Original Research

The relationship between transformational leadership and leadership effectiveness in Kenyan indigenous banks

Lynette Louw, Samuel M. Muriithi, Sarah Radloff
SA Journal of Human Resource Management | Vol 15 | a935 | DOI: https://doi.org/10.4102/sajhrm.v15i0.935 | © 2017 Lynette Louw, Samuel M. Muriithi, Sarah Radloff | This work is licensed under CC Attribution 4.0
Submitted: 17 March 2017 | Published: 21 November 2017

About the author(s)

Lynette Louw, Department of Management, Rhodes University, South Africa
Samuel M. Muriithi, Department of Management, Rhodes University, South Africa
Sarah Radloff, Department of Statistics, Rhodes University, South Africa

Abstract

Orientation: Effective leadership is critical to the survival and growth of organisations. For such leadership to be realised, organisational leaders need to be competent in transformational leadership, which is described as a situation in which the leader and followers empower and shape each other’s behaviour to attain a desired goal.

Research purpose: The purpose of this study is to empirically test the relationship between transformational leadership competency and leadership effectiveness in Kenyan indigenous banks.

Motivation for this study: In spite of the fact that indigenous banks have been performing better recently, their overall poor performance is cause for concern. This study was motivated by a desire to establish the extent to which the recent improvement is attributable to transformational leadership competency and effectiveness. It is also anticipated that this investigation can highlight aspects of leadership which require more attention in order to sustain improved performance.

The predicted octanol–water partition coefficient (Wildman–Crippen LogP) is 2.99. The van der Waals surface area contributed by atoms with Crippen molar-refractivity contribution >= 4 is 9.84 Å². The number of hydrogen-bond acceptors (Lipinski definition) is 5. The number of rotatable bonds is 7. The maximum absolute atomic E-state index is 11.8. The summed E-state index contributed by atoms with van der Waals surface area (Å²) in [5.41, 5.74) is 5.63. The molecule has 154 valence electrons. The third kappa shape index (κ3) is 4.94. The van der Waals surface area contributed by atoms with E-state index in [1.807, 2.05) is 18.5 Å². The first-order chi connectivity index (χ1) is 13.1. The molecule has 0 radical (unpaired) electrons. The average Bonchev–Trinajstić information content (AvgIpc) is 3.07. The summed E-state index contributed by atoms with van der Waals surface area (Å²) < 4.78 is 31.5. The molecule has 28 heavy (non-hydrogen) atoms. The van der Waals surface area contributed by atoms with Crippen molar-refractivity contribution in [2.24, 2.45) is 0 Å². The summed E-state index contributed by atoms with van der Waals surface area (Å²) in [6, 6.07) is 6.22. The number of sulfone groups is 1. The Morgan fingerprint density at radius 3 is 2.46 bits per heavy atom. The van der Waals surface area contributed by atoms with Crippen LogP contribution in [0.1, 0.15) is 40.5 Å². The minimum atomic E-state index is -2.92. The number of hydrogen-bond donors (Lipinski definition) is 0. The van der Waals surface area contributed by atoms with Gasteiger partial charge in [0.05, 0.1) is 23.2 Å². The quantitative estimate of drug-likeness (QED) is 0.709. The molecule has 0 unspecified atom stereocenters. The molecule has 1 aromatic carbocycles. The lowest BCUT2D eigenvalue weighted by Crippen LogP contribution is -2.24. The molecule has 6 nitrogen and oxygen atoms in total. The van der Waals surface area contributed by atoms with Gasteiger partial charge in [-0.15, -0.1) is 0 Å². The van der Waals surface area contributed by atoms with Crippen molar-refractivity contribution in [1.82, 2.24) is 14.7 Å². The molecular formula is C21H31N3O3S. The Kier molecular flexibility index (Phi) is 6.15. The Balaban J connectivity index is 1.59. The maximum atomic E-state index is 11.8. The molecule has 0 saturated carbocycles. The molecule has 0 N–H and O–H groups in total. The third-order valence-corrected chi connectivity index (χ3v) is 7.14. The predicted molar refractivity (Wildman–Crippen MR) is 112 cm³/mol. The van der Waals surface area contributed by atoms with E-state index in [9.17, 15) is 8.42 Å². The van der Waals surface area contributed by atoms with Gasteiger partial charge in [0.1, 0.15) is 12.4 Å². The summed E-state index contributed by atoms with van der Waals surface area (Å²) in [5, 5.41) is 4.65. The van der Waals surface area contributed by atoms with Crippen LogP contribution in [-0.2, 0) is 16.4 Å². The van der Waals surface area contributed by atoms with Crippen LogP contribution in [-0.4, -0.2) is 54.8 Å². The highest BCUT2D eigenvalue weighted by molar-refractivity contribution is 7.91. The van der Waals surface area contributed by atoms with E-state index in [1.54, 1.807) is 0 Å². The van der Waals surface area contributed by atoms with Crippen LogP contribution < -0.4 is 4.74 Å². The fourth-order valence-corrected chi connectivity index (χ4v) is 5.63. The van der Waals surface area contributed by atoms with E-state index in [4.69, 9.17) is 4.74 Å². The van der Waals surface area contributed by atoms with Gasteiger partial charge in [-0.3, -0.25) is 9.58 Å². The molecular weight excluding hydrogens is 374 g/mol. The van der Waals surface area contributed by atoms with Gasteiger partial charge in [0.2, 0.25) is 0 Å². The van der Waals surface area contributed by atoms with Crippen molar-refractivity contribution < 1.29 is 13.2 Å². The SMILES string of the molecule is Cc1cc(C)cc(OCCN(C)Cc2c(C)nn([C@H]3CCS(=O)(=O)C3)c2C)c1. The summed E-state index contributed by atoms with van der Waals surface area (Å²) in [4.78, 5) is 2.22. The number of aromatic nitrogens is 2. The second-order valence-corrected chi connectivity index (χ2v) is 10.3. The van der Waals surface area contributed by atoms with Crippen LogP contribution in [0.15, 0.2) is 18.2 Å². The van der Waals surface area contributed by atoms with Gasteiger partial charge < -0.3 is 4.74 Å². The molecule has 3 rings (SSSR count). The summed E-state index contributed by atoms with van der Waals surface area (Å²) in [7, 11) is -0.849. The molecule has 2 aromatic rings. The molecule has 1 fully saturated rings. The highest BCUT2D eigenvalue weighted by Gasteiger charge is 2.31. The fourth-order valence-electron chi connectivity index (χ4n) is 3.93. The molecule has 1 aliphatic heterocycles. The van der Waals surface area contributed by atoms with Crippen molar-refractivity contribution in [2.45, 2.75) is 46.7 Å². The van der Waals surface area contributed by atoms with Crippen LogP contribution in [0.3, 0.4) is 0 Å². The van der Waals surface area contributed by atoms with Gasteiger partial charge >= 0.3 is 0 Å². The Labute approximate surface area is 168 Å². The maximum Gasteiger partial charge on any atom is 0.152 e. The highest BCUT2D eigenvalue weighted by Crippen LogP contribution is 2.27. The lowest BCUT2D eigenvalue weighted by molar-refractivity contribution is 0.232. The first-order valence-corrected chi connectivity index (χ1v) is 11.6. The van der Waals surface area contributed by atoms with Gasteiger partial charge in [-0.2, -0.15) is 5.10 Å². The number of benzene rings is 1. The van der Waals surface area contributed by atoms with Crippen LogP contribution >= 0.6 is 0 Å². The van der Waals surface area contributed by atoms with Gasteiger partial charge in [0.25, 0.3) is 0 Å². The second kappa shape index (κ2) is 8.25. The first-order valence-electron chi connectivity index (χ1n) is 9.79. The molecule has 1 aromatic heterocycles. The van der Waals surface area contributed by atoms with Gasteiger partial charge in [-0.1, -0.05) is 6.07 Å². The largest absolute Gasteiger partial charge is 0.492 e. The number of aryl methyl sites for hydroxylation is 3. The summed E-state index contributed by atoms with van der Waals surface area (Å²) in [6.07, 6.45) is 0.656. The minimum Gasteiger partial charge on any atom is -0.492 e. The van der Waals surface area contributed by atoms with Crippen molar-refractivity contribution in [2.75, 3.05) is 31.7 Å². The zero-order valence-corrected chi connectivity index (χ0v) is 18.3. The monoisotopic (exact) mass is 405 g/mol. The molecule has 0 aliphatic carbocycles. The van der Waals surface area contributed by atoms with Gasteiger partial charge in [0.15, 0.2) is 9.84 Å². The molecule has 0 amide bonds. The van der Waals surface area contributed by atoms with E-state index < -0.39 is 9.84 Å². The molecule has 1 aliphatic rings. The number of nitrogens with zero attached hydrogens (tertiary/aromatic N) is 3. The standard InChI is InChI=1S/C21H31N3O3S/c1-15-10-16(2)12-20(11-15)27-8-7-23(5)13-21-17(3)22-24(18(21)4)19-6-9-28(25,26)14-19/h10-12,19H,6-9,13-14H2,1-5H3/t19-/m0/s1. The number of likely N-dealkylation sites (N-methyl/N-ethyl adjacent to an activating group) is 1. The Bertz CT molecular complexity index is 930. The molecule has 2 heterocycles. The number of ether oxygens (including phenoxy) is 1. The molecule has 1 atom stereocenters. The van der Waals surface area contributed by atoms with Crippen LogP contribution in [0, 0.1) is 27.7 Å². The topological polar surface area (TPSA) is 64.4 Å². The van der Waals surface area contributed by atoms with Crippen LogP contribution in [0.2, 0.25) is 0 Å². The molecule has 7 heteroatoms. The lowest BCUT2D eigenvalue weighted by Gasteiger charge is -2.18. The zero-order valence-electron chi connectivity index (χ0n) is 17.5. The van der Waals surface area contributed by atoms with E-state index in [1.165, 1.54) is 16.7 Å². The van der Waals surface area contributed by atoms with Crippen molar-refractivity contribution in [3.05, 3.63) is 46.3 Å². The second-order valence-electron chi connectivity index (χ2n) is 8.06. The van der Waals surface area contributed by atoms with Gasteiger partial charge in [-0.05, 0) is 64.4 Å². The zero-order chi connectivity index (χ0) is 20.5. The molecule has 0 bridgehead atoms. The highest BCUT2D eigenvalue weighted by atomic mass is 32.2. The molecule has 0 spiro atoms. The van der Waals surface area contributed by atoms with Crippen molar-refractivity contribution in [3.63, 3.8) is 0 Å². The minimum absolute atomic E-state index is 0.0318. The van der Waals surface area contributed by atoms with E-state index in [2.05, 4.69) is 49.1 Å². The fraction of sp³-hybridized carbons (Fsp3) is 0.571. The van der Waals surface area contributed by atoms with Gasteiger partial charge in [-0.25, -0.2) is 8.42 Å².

Research design, approach and method: The study utilised a survey method to collect both quantitative and qualitative data while probability and non-probability techniques were used to sample target population. With 494 respondents targeted in the study, 257 responses were received and analysed. Data analysis was performed using structural equation modelling with Cronbach’s alpha, confirmatory factor analysis and goodness-of-fit indices for analysis and for testing relationships.

Main findings: The overall findings confirm that a strong relationship exists between transformational leadership competencies and leadership effectiveness among the leaders of the indigenous banks in Kenya.

Practical/managerial implication: Based on the findings of this study, Kenyan indigenous banks are able to identify specific and essential transformational leadership competencies and leadership effectiveness attributes.

Contribution: The study has identified that transformational leadership abilities of inspirational motivation, intellectual stimulation, individualised consideration and idealised influence, together with the leadership effectiveness indicators of cross-cultural competency, influence, follow commitment, versatility and group organisation are essential for the effectiveness of Kenyan banks.


Keywords

transformational leadership; leadership effectiveness; structural equation model

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